My wife had prepared for this baby shower for weeks. This past Saturday, twenty or so cackling and happy women arrived for the food and festivities: the upcoming birth of our sixth grandchild. I say “grandchild” since the sex of this newest member of our family has not been revealed.
My wife decided to have it catered by a local chef and author of a popular cookbook, but she also assigned me to get up early and make sushi. Since men are traditionally excluded from these events, I was also put in charge of parking and walking people to and from their cars. As it often happens with well-planned events, it was raining cats and dogs – the first major rain of the year.
The food was great (they allowed me to eat), but I was still relegated to the back room with my son, the father of this new baby. My daughter-in-law was having her first baby and was overjoyed by all of the gifts. After a dozen or so squeals of “so cute” or “Isn’t that darling?”, I was glad to be among the outcasts.
At the end of the shower, I was called upon again to retrieve cars and hold umbrellas for the departing guests. Soon, we were down to just a few women, including the other grandmother-to-be who had flown in from Phoenix for the party. I felt it was safe to return to my beloved reclining chair and seek out any of the leftover treats that had not been consumed. She was sitting on the couch about ten feet from me and we were having a pleasant conversation. She was eating.
Surprised by the sudden silence, I glanced in her direction. She had a fearful look on her face and was staring blankly. Her face was ghost-white and she was holding her neck.
“Are you okay?”
She responded by a quick shaking of her head as a no. I sat up.
“Can you breathe?”
Again, she quickly shook her head indicating that she could not. I jumped up.
Much to the horror of the guests that were leaving, I picked her up and gave her two very quick and forceful abdominal thrusts, known as the Heimlich maneuver. Out came a huge bolus of food, followed by some violent coughing and vomiting.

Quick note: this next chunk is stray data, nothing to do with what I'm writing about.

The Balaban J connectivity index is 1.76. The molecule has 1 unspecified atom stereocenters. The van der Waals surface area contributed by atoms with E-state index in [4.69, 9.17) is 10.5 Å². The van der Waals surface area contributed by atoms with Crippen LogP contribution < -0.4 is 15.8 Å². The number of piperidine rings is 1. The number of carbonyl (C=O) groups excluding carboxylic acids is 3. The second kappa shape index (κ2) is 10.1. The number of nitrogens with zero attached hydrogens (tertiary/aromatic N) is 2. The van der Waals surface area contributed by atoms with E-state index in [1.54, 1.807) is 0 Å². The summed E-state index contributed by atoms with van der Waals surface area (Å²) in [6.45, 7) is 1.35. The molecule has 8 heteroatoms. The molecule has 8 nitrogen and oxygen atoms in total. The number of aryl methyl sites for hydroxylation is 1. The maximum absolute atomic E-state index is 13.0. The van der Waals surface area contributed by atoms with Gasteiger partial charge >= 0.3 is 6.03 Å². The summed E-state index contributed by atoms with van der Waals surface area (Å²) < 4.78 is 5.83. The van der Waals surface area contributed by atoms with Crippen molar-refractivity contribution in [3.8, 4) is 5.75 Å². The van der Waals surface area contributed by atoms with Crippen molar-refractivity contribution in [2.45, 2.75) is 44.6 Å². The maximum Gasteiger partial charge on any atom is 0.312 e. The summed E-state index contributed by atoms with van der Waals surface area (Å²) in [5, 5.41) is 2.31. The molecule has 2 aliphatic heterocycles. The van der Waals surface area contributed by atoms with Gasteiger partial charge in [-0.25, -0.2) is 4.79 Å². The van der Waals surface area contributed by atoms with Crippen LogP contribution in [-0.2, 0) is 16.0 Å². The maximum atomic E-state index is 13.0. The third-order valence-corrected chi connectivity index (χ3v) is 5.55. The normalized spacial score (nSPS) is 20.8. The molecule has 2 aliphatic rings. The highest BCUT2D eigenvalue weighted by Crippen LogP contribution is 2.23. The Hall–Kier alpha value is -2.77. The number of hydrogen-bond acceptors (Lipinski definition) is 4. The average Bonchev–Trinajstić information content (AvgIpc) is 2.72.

Now that her breathing had commenced again, I notice that her hands were tightly clenched, indicating anoxia (a severe lack of oxygen) had occurred. She continued to cough and hack up food and liquid that was aspirated into her lungs. I got out my stethoscope and heard evidence the she had aspirated a bit into her lungs, but she was breathing fine now.
Since she had a prior heart attack, she spent the next twelve hours in the emergency room being monitored. By that time, her chest x-ray was clear and her electrocardiogram did not show any changes (the ER was able to call the hospital in Phoenix and her previous ECG was transmitted electronically). She was released to go home. Her only complaint was that her ribs were sore!
I have been a medical provider for over four decades. I have performed CPR many times in the hospital or clinical settings, but never once have I had the opportunity to perform a Heimlich, and certainly not in my home. These events can happen anytime; anywhere, so we all need to be prepared.
My son’s mother-in-law is safely at home in Phoenix again. I am still eating up some of the leftovers from the baby shower, being extra careful to chew. What could have been the worst baby shower yet, ended up just fine. Had this episode occurred when she was in the bathroom or even driving home, the outcome could have been grave (literally).
The next time we host a baby shower, maybe I will be invited.